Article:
Why do we have Chief's and First sergeants?
By Master Sgt. Mark Merdian , 51st Aircraft Maintenance Squadron Acting First Sergeant
/ Published March 12, 2009
OSAN AIR BASE, Republic of Korea -- The other day while a member of a first sergeants panel was at the First Term Airman's Center, an Airman asked, "Why do squadrons have both chiefs & first sergeants?" Hopefully, I can give you enough understanding to clear up any questions.
First, let's take a look at leadership.
Air Force Pamphlet 35-49, Air Force Leadership, defines Leadership as the art of influencing and directing people to accomplish the mission. The basic concept the effective leader must keep in mind encompasses two fundamental elements: mission and people. AFP 35-49 further states: The primary task of a military organization is to perform its mission. This is paramount, and everything else must be subordinate to this objective.
Thus, the leader's primary responsibility is to lead people to carry out the unit's mission successfully Former Air Force Chief of Staff General Curtis E. LeMay emphasized, "No matter how well you apply the art of leadership, no matter how strong your unit or how
high the morale of your men, if your leadership is not directed completely toward the mission, your leadership has failed."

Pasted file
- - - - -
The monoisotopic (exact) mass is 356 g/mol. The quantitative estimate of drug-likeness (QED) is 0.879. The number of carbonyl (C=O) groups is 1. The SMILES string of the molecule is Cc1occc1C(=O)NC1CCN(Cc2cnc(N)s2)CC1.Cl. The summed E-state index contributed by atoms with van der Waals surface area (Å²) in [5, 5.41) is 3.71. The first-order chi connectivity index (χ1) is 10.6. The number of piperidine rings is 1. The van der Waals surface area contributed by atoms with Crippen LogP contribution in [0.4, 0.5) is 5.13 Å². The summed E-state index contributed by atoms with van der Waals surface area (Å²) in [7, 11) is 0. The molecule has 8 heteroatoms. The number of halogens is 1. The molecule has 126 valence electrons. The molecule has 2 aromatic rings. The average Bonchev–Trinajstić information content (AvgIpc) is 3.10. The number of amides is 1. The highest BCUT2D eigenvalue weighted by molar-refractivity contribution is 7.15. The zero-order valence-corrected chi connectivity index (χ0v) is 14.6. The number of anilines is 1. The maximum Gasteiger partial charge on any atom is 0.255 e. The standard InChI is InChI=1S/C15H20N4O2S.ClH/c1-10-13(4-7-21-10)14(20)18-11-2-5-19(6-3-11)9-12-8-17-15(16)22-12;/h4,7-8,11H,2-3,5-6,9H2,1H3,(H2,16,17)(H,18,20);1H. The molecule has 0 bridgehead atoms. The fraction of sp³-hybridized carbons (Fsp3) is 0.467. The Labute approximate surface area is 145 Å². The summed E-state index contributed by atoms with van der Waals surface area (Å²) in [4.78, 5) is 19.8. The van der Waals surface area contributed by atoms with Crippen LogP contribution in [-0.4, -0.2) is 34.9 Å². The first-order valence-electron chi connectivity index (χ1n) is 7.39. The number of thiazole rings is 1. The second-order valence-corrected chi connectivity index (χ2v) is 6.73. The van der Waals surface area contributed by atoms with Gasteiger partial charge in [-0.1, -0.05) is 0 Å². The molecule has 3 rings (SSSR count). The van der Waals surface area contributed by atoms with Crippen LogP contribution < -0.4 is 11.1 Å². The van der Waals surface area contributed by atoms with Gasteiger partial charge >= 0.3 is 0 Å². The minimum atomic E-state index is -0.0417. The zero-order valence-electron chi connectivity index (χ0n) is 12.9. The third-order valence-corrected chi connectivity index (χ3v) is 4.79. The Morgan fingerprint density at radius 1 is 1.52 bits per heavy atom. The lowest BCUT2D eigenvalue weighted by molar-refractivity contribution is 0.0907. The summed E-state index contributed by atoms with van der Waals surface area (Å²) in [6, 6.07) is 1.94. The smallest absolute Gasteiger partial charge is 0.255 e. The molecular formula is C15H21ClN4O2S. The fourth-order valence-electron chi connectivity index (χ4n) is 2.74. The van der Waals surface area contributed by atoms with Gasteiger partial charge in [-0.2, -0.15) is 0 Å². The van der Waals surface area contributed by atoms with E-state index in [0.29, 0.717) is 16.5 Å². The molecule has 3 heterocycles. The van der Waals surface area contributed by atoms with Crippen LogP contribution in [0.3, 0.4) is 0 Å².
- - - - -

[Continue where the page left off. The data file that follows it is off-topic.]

Yet, a leader must never forget the importance of the unit's personnel. People perform the mission. They are the heart of the organization and without their support a unit will fail.
A leader's responsibilities include the care and support of the unit's personnel. Successful leaders have continually ensured that the needs of the people in their unit are met promptly and properly.
A commander is responsible for both the mission and the people. To be the most effective leader they can be they delegate most of these responsibilities to the two top
enlisted leaders, the chief and the first sergeant.
The chief is responsible for ensuring mission accomplishment, and the first sergeant is responsible for meeting the needs of the people. Chiefs and first sergeants don't carry out these duties independently, but co-dependently.
They require a relationship to ensure the best needs of the Air Force are met. Each has a unique job to do, but both are dependent on the other to carry out their specific tasks. A unit will fail if the Chief & First Sergeant don't work together.
Here's an illustration to help make my point: Imagine a three-lane highway. Lane one is "employments and productivity." That's the Chief's lane. They ensure the right Airmen are placed in the right duty positions to carry out the mission.
Lane three is "good order and discipline." That's the first sergeant's lane. They ensure any life distractions are dealt with so Airmen can focus on their tasks.
Lane two, the middle lane, is "morale and education." This is the shared lane. Both the chief and the first sergeant are responsible for ensuring our Airmen are trained (AFSC-specific, PME and overall mentoring) and rewarded (awards, decorations) for going above and beyond.
To assist you with your needs, you need to be aware of whom to go to for help.
Generally speaking, if it's career-field specific, ask the chief. If it's a family, quality of life or a discipline issue, ask the fi rst sergeant. If it deals with EPRs, decorations, PME or mentoring either can help.
Remember, AFI 36-2618, The Enlisted Force Structure, says your supervisor should be your first stop when help is needed, but it's good to know there's a leadership team
that can come to the rescue.